Faith leaders from around at the state joined Gov. Ned Lamont, Friday as he announced new guidelines for places of prayer.
While houses of worship were not subject to being closed due to the pandemic, the governor issued an executive order in March to add religious gatherings to the list of places that were limited to having more than 50 people.
Several houses of worship have been offering services outside and/or live-streaming amid the pandemic and they are planning for what comes next.
As religious facilities open, restrictions will be in place to limit occupancy to no more than 25 percent of capacity indoors, or fewer than 100 people, whichever is lower. Up to 150 people will be permitted outside.
“I think it makes sense. We’ll get back to perhaps what was,” said Lindsay Curtis of Grace Baptist Church in Norwalk.
For several months, churches, synagogues, mosques and others religious sanctuaries have organized plans for reopening, addressing a broad range of issues.
“We’re concerned about communion. We’re concerned about baptism and how do we do that and not to spread the coronavirus,” explained Curtis.
While the governor’s new guidelines were met with gratitude from faith leaders, some say they will remain conservative and will not reopen just yet.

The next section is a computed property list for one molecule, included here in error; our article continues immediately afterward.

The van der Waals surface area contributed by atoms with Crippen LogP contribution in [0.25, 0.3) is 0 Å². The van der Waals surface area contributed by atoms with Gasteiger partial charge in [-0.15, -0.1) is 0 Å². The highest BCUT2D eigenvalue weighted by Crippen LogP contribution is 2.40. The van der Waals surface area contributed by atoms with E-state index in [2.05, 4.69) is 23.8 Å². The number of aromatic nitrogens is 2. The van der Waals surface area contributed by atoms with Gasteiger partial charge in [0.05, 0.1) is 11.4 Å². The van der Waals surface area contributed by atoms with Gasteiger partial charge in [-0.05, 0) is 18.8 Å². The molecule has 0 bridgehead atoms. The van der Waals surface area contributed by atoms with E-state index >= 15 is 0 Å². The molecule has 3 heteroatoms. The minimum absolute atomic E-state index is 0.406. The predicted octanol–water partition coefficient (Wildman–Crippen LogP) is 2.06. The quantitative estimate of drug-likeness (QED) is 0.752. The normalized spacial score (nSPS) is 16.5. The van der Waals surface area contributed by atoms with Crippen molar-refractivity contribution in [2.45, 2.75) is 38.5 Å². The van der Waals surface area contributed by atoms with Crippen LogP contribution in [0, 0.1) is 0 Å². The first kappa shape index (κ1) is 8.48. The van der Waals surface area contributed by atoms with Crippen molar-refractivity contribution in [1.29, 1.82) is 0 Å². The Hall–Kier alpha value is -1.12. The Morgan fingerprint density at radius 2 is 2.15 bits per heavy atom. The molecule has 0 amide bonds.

“Let us be perfectly clear. These guidelines will not eradicate virus. It will just lessen the chance for someone to contract it.” said Pastor Kelcy Steele of Varick Memorial Church in New Haven.
Many of the faith leaders who spoke said they will continue doing virtual services. They say it is to serve the older members of the congregation who are still urged to stay home.
Faith Leaders Also Address Growing Social Concerns
During the news conference some faith leaders addressed another issue.
Prompted by the death of George Floyd in Minneapolis, protests have been held around the country, some which have been violent. Here in Connecticut faith leaders are voicing their concerns.
“We are in some perilous times. Doubly so, with this pandemic but also the resurgence of racism,” added Curtis.
Friday the governor said he has seen the images of what’s transpired in Minnesota. Addressing the faith leaders he said, “It requires each and every one of us to stand up and remind us every day what it means to be all of a common humanity.”